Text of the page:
Friday, November 30, 2012

Sit back, relax, and have a homebre..wait. what?

I'm annoyed.  Seriously annoyed.  I recently purchased a draft dual keg system from a rather large and reputable home brew supply store in Minnesota.  I was, per the packaging, led to believe that I would receive everything I needed to transfer my freshly brewed beer into a nice, aluminum keg.  I could then wait a fraction of the time it would normally take and begin to enjoy my freshly brewed creations.

This is not the case as of today. What I received was a single, wrong piece on one of my items.  Unfortunately, it's a crucial piece that connects the CO2 bottle to the kegs and both carbonates the beer and allows me to serve it.  After a call to the very helpful technician, who told me that this particular problem has occurred before, I opted not to take his advice and directly connect my pre-made gas line connects to the flanged valves.

Hey. I'm a smart guy. I can figure out a way to retain the most flexibility with my setup and still be able to use the gear this weekend.  At the same retailer, I was able to find the part I needed. It is, incidentally, a male stainless steel 1/4" barb X 1/4" flare adapter that looks a lot like this.

So I happily ordered 2 of these items (and the hoses and clamps to fix things up) and requested rush shipping. I received my package tonight, as promised.  What I didn't receive, as promised, was the item pictured above. Instead, what I received was a male 1/4" shutoff valve.

This is the item that should have been attached to my regulator in the first place.

I'll be calling them tomorrow.  On my agenda:

  • Refund shipping charges
  • Refund incorrect parts


  • Replace regulator all together that includes all of the appropriate parts
How they handle this tomorrow will determine if they get my business again.

Saturday, November 17, 2012

The Money Shot

Speaking of said Oatmeal Stout.  A bottle that I gave my neighbor, whom I blame for my newfound joy, turned out exactly like mine.  This is why I brew.

Patience is a virtue

If I've learned anything since I've started brewing, it's that patiences is indeed a virtue.  I used my lack of it to advantage with my first brew. It was a honey wheat that I started drinking within 2 weeks of brewing and only a few days in the bottle.  I was able to learn how the flavor changed over time.  I was lucky in that I hit the right amount of ABV, remaining yeast in solution and bottle conditioning to have every bottle well carbonated by the time I popped the cap.

My second batch was an oatmeal stout. The original recipe called for a cold steep of coffee to be added to the secondary fermentation vessel, which I omitted.  That, combined with a bit of over hopping,  produced a very hoppy stout that I hesitate to call an oatmeal stout. It's more like a Imperial Stout or Russian IPA.

Here's where the patience part comes in.  I bottled this batch over a month ago. Almost every bottle that I've had or given away has been moderately flat.  I attributed it to not using enough priming sugar when I bottled.  Last night, however, I opened one and poured it into my favorite glass. I was rewarded with a rich, thick, 2 finger head that lasted for the entire glass.  I'm going to ensure that I'm not subject to an outlier and crack another tonight and see if it give the same result.  If so, I'll make sure to update my notes to allow for 4-6 weeks of bottle conditioning next time before sending these out the door.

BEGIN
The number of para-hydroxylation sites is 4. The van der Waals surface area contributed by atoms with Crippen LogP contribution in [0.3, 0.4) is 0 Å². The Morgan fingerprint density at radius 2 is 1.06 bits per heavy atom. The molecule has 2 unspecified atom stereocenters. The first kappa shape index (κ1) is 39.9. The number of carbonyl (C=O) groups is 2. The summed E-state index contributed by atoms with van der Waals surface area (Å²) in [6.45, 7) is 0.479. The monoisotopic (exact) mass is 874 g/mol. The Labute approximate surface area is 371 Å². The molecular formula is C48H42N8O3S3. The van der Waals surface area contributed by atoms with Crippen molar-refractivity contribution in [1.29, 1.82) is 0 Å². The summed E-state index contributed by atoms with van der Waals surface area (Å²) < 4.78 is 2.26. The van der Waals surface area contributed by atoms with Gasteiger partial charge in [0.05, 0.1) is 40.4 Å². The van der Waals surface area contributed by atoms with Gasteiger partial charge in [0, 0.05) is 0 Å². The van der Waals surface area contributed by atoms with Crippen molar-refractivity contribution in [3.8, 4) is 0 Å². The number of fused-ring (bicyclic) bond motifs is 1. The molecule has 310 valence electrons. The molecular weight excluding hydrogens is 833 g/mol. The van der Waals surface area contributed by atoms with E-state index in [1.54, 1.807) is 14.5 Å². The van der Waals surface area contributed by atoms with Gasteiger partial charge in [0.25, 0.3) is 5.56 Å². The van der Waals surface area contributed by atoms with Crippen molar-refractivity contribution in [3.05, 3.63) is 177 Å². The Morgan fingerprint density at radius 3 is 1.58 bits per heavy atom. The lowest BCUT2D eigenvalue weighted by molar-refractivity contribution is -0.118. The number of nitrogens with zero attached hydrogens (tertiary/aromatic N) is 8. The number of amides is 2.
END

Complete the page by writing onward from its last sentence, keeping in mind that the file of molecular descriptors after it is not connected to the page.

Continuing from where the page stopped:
Brewing side note:

In Primary:
Strange Brew - Killer Kolsch

On deck:
Dry hopped ESB
Northern Brewer - Houblonmonstre Tripel IPA

Thursday, November 15, 2012

I absolutely LOVE intelligent television.  One series that we, as a family, watch is The Big Bang Theory.  Here's a sample of why:

Monday, November 12, 2012

It's getting a little Kolsch in here..

This summer, I finally took the plunge into home brewing with the help of my neighbor.  It's been a blast and I think, like many others, I've found something that I may do for the rest of my life.  It has the perfect combination of science and art to make it fun and enough variability to keep in interesting as well.

This weekend, I brewed my third batch of beer.  This batch was something much lighter and less alcoholic than my previous two batches.  It's a Kolsch style brew.  If you think of a standard, mass-produced beer, you'll have the basic idea.  The primary difference with what I did and what the big breweries do is in temperature and the fermentation process (i.e. yeast).  Your Miller's, Michelob's and Budweiser's are lagers, which ferment at lower temperatures on the bottom of the brew and for longer timer periods than your standard ale.

A Kolsch is an ale from the Cologne region of Germany that has lager-like qualities but ferments in the 65 F range.  We'll see how it turns out.  I pitched the yeast yesterday and as near as I can tell, active fermentation has begun.

UPDATE:  Fermentation is going strong on day 4.  I used new airlocks that behave differently than the ones I've used in the past.

Sunday, November 11, 2012

Changes. Again.

I'm resurrecting this site again. I tried TypePad and liked it but couldn't justify the expense for the number of times I posted.  But, I've got enough to say and no place to say it, for posterity's sake, so here I am again.

Here's a quick rundown of the changes:

  • Name: changed to Northeast by Northwest. It's really the nexus of who I am right now.  I was born and raised in the Northwest.  I can name 40 different variation of rain as proof.  But, I now live in the Northeast and have fully embraced certain parts of the culture here.
  • The URL: Yeah.. it now matches the name.
  • Content:  Going to be a mixed bag of very disparate stuff.  Food, beer, games, technology and yes, some politics.

I'll also start tagging my posts so you can filter out what you don't want to see. I'm nice that way.